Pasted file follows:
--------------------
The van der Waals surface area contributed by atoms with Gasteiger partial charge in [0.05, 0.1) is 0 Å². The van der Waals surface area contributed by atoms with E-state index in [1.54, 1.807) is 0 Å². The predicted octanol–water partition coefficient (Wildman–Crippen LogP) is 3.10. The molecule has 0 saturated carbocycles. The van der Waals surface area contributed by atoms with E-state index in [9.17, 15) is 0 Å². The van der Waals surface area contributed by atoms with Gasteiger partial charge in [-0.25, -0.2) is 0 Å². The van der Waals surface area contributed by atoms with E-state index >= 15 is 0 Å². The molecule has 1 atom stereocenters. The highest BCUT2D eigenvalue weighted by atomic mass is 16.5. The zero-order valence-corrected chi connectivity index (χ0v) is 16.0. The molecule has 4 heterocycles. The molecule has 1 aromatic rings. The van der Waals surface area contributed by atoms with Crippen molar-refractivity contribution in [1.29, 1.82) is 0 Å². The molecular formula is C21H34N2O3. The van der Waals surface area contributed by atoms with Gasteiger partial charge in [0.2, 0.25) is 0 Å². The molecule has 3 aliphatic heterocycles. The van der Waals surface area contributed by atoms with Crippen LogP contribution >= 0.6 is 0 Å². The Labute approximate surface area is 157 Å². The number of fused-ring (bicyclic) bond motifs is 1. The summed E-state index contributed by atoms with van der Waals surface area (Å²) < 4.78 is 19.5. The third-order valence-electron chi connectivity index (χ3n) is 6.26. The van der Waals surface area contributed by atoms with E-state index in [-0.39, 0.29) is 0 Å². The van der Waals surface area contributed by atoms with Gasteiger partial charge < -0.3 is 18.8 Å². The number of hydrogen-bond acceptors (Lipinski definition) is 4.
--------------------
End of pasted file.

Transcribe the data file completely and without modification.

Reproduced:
The van der Waals surface area contributed by atoms with Gasteiger partial charge in [0.05, 0.1) is 0 Å². The van der Waals surface area contributed by atoms with E-state index in [1.54, 1.807) is 0 Å². The predicted octanol–water partition coefficient (Wildman–Crippen LogP) is 3.10. The molecule has 0 saturated carbocycles. The van der Waals surface area contributed by atoms with E-state index in [9.17, 15) is 0 Å². The van der Waals surface area contributed by atoms with Gasteiger partial charge in [-0.25, -0.2) is 0 Å². The van der Waals surface area contributed by atoms with E-state index >= 15 is 0 Å². The molecule has 1 atom stereocenters. The highest BCUT2D eigenvalue weighted by atomic mass is 16.5. The zero-order valence-corrected chi connectivity index (χ0v) is 16.0. The molecule has 4 heterocycles. The molecule has 1 aromatic rings. The van der Waals surface area contributed by atoms with Crippen molar-refractivity contribution in [1.29, 1.82) is 0 Å². The molecular formula is C21H34N2O3. The van der Waals surface area contributed by atoms with Gasteiger partial charge in [0.2, 0.25) is 0 Å². The molecule has 3 aliphatic heterocycles. The van der Waals surface area contributed by atoms with Crippen LogP contribution >= 0.6 is 0 Å². The Labute approximate surface area is 157 Å². The number of fused-ring (bicyclic) bond motifs is 1. The summed E-state index contributed by atoms with van der Waals surface area (Å²) < 4.78 is 19.5. The third-order valence-electron chi connectivity index (χ3n) is 6.26. The van der Waals surface area contributed by atoms with E-state index in [-0.39, 0.29) is 0 Å². The van der Waals surface area contributed by atoms with Gasteiger partial charge < -0.3 is 18.8 Å². The number of hydrogen-bond acceptors (Lipinski definition) is 4.